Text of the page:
If you watch any of the popular home improvement shows on television, you definitely know one thing: “Popcorn” ceilings are out. Way out.
While some homeowners will attempt to remove the textured ceiling on their own, there can be some hidden dangers such as asbestos. Therefore, it’s always best to consult a professional before attempting any such do-it-yourself projects.
“If the texture was installed before 1980, it may contain asbestos,” warned Tom Robertson, owner of West Seneca-based Painting by Robertson. “Homeowners should contact their local health department and ask about getting a sample test. If the test is positive, you can also install a tongue-and-groove ceiling to cover the textured ceiling and give it a fresh new look.”
If you still want to tackle the removal project yourself, Robertson shared the following tips:
• Do a scape test. Before prepping the room, you may want to try scrapping a small area to determine if the texture can be removed dry. Some texture can be removed without wetting it but most often applying water softens the texture, making it easier to remove.
• Prep for the mess. Cover your floors with drop clothes or plastic. Also cover the walls, unless you plan to paint them when the ceiling job is complete. The plastic will help with clean up by containing the dust when you sand later in the process.
• Remove as much furniture from the room as possible. Also remove ceiling fixtures and fans. Cover recessed lighting to prevent water spray from entering.
• Wet the ceiling. Apply warm water to the ceiling using a pump or other spraying device. Wait about 10 minutes before attempting to remove any texture. If after 10 minutes the texture has not loosened, apply another coat of water. If the texture has been previously painted or the texture solution was mixed with paint, dry scrapping first may help the water penetrate. In some cases, painted ceilings need to be entirely dry scraped. Note that if ceiling texture cannot be removed, installing drywall over the existing ceiling is an option.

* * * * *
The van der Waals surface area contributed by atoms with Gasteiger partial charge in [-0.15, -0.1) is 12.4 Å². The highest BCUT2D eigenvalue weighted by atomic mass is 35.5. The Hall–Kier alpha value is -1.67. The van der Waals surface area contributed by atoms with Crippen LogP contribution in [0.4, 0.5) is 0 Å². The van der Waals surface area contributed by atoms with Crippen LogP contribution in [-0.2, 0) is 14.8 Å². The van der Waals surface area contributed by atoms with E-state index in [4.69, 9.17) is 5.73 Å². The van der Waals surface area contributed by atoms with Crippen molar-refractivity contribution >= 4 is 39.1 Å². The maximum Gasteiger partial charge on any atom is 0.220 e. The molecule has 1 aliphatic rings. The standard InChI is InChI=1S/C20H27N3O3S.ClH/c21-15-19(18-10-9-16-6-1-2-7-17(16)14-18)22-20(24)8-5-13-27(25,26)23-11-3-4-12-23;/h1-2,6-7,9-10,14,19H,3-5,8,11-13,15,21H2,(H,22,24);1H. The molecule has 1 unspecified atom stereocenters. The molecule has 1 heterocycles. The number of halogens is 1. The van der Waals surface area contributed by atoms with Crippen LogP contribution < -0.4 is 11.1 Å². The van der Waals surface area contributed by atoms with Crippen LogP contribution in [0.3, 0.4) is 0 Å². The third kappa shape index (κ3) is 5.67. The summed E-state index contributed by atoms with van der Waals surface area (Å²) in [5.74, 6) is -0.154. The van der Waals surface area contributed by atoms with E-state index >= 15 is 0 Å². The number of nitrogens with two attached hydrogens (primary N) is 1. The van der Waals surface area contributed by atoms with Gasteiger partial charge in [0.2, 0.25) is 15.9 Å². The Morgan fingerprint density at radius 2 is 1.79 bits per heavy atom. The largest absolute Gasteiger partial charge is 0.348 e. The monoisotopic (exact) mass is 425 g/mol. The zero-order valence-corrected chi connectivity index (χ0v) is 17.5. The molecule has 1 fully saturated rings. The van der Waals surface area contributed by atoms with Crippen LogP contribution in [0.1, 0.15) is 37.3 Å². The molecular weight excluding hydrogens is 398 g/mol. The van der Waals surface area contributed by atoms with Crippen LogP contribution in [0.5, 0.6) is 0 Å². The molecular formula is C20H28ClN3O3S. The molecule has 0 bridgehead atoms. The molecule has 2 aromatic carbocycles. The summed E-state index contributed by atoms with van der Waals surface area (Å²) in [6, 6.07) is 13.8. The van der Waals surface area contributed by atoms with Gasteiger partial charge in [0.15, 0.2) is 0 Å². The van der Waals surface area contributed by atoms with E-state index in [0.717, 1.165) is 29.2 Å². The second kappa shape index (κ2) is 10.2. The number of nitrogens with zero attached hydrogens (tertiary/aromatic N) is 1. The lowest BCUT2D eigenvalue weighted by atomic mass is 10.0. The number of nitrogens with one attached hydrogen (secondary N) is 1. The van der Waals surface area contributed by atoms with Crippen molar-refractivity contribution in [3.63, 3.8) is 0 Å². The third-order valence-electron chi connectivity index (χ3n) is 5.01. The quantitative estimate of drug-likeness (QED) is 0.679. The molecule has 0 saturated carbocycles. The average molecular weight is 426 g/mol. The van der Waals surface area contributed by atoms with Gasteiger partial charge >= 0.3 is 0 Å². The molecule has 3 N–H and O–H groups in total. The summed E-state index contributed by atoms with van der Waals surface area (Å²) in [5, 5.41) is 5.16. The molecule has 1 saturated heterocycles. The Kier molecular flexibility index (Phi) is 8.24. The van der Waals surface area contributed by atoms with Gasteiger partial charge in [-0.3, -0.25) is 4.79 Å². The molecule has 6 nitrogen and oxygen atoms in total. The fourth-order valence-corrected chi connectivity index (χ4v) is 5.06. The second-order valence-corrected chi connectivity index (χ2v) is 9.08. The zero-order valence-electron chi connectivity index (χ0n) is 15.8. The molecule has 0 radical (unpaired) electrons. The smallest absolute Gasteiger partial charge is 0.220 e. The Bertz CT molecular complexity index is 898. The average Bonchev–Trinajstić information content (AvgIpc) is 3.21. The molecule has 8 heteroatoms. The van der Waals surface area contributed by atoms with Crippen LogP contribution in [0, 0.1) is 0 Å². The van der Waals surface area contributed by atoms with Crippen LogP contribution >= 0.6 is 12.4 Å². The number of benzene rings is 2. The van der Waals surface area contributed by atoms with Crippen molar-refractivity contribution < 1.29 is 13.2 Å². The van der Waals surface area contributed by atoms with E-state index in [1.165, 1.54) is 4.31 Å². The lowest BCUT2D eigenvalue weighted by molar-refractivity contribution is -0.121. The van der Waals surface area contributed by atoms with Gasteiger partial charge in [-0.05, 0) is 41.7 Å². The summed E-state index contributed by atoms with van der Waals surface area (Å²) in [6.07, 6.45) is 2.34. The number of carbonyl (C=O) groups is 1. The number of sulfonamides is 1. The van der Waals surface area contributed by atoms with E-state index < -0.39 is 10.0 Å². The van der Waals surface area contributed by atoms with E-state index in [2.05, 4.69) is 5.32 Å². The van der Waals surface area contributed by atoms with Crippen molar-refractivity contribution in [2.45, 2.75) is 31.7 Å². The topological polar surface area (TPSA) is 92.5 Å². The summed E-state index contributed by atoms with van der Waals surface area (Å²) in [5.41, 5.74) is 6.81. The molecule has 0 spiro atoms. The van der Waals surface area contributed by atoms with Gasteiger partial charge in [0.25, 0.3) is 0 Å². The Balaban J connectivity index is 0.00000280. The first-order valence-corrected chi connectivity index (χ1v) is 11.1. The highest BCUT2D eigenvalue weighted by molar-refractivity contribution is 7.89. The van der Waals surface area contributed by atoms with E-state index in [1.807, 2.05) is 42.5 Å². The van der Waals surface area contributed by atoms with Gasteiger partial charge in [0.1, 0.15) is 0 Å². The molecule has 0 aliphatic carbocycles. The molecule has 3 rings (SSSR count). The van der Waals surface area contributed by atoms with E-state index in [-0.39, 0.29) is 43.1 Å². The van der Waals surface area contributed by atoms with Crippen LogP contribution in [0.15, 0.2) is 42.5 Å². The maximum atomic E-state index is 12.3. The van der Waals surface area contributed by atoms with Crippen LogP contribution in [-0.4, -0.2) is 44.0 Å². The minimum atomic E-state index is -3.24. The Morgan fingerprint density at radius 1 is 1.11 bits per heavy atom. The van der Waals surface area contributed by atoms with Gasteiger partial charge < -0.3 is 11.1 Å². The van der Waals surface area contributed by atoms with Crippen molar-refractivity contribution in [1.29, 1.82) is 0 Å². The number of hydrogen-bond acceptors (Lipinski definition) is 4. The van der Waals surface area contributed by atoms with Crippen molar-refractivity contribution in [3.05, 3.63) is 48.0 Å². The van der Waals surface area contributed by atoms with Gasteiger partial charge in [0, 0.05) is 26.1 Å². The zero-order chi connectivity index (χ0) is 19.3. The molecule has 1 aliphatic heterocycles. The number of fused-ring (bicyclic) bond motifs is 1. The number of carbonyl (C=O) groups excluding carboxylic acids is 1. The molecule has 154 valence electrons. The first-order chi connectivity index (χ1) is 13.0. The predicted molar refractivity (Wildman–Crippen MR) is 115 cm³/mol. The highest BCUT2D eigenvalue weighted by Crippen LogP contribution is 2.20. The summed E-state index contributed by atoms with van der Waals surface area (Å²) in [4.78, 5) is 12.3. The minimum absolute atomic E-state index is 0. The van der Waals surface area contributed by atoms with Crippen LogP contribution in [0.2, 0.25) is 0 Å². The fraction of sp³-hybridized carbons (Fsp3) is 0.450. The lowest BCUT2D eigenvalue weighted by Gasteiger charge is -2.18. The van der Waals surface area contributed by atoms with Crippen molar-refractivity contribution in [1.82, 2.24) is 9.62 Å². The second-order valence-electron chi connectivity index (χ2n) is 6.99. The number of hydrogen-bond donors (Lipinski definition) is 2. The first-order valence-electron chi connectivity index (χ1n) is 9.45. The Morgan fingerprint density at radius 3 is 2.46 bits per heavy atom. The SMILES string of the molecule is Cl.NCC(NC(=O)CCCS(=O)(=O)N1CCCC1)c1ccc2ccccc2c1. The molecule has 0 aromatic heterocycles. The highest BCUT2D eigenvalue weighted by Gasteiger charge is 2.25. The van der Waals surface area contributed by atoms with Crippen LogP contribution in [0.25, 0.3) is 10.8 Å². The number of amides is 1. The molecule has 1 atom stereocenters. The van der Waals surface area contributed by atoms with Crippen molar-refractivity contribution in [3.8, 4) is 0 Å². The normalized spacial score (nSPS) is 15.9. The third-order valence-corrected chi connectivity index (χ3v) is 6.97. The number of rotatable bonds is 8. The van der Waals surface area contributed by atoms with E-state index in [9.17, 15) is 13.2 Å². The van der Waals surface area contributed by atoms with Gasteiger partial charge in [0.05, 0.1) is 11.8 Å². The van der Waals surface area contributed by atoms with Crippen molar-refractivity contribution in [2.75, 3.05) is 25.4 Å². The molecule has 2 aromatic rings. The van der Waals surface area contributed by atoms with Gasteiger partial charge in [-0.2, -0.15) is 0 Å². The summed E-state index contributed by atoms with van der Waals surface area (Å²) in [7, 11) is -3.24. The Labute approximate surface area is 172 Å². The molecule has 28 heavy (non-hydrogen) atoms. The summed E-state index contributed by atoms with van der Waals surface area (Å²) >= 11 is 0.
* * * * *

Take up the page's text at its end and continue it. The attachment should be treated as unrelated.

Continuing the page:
• To remove the texture, work in 3 x 3 sections of a large area after you have wetted the texture. Use a drywall knife to scape the textured ceiling. Note that you should check the drywall knife’s corners to prevent gouging of the ceiling. Using a metal drywall pan to catch the falling texture can save hours on clean up. Once you have removed all of the texture, let the area dry for two to three hours before sanding.
• Now it’s time to finish and repair the drywall. Unfortunately, drywall underneath ceiling texture is often unfinished and needs an additional one to two coats in order to provide a smooth surface for primer and paint. Repair any damaged joint tape and nail holes. Determine what primer and paint to use and apply.
• Depending on the discoloration in the ceiling, an oil-based primer may be required to prevent yellowing and discoloration from showing through the final coat. Try a small area and wait 12 hours. If no discoloration is present, it is unlikely it will occur. After priming is complete, apply two coats of water-based paint.
If that sounds a little daunting, leave the project to an experienced professional. For more information, visit www.paintingbyrobertson.com or contact Tom Robertson at 674-1510 or email@example.com.